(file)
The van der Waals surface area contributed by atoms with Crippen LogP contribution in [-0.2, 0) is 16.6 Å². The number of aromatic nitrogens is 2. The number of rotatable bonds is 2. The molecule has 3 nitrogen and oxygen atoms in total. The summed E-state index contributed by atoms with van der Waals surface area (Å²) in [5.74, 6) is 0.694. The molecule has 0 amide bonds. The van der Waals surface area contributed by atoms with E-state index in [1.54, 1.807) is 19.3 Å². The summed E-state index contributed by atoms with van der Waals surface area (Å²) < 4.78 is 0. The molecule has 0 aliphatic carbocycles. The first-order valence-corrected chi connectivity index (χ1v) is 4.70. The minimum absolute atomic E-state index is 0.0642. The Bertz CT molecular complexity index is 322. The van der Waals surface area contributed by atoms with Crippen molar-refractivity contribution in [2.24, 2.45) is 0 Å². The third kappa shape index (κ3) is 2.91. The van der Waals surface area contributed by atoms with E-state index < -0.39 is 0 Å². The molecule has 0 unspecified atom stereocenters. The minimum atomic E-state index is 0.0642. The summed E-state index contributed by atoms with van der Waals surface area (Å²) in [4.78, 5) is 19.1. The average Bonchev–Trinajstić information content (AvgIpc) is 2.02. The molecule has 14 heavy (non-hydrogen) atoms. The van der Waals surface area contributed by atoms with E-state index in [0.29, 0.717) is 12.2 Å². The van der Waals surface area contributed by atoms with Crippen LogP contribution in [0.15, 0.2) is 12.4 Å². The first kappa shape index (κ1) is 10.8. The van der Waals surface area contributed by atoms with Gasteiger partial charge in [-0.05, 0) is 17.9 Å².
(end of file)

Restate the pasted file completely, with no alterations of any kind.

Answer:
The van der Waals surface area contributed by atoms with Crippen LogP contribution in [-0.2, 0) is 16.6 Å². The number of aromatic nitrogens is 2. The number of rotatable bonds is 2. The molecule has 3 nitrogen and oxygen atoms in total. The summed E-state index contributed by atoms with van der Waals surface area (Å²) in [5.74, 6) is 0.694. The molecule has 0 amide bonds. The van der Waals surface area contributed by atoms with E-state index in [1.54, 1.807) is 19.3 Å². The summed E-state index contributed by atoms with van der Waals surface area (Å²) < 4.78 is 0. The molecule has 0 aliphatic carbocycles. The first-order valence-corrected chi connectivity index (χ1v) is 4.70. The minimum absolute atomic E-state index is 0.0642. The Bertz CT molecular complexity index is 322. The van der Waals surface area contributed by atoms with Crippen molar-refractivity contribution in [2.24, 2.45) is 0 Å². The third kappa shape index (κ3) is 2.91. The van der Waals surface area contributed by atoms with E-state index < -0.39 is 0 Å². The molecule has 0 unspecified atom stereocenters. The minimum atomic E-state index is 0.0642. The summed E-state index contributed by atoms with van der Waals surface area (Å²) in [4.78, 5) is 19.1. The average Bonchev–Trinajstić information content (AvgIpc) is 2.02. The molecule has 14 heavy (non-hydrogen) atoms. The van der Waals surface area contributed by atoms with E-state index in [0.29, 0.717) is 12.2 Å². The van der Waals surface area contributed by atoms with Crippen LogP contribution in [0.15, 0.2) is 12.4 Å². The first kappa shape index (κ1) is 10.8. The van der Waals surface area contributed by atoms with Gasteiger partial charge in [-0.05, 0) is 17.9 Å².